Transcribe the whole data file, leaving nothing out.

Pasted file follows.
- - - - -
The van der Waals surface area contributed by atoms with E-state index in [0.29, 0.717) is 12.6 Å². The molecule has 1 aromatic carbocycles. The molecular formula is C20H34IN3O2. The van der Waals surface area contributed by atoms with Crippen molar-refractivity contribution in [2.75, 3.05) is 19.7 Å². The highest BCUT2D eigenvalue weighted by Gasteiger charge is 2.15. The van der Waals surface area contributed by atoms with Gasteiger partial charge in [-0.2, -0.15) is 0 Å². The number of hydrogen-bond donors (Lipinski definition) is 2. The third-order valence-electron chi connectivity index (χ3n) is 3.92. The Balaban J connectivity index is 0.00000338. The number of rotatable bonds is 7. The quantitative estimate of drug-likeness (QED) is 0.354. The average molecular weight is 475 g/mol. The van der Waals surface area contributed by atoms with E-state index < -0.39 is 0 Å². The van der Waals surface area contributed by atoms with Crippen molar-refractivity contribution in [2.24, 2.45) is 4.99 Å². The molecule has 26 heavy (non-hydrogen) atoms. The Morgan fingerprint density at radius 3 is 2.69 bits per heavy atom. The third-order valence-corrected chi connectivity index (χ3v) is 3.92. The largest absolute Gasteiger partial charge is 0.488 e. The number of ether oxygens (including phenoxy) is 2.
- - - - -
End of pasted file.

The van der Waals surface area contributed by atoms with E-state index in [0.29, 0.717) is 12.6 Å². The molecule has 1 aromatic carbocycles. The molecular formula is C20H34IN3O2. The van der Waals surface area contributed by atoms with Crippen molar-refractivity contribution in [2.75, 3.05) is 19.7 Å². The highest BCUT2D eigenvalue weighted by Gasteiger charge is 2.15. The van der Waals surface area contributed by atoms with Gasteiger partial charge in [-0.2, -0.15) is 0 Å². The number of hydrogen-bond donors (Lipinski definition) is 2. The third-order valence-electron chi connectivity index (χ3n) is 3.92. The Balaban J connectivity index is 0.00000338. The number of rotatable bonds is 7. The quantitative estimate of drug-likeness (QED) is 0.354. The average molecular weight is 475 g/mol. The van der Waals surface area contributed by atoms with E-state index < -0.39 is 0 Å². The van der Waals surface area contributed by atoms with Crippen molar-refractivity contribution in [2.24, 2.45) is 4.99 Å². The molecule has 26 heavy (non-hydrogen) atoms. The Morgan fingerprint density at radius 3 is 2.69 bits per heavy atom. The third-order valence-corrected chi connectivity index (χ3v) is 3.92. The largest absolute Gasteiger partial charge is 0.488 e. The number of ether oxygens (including phenoxy) is 2.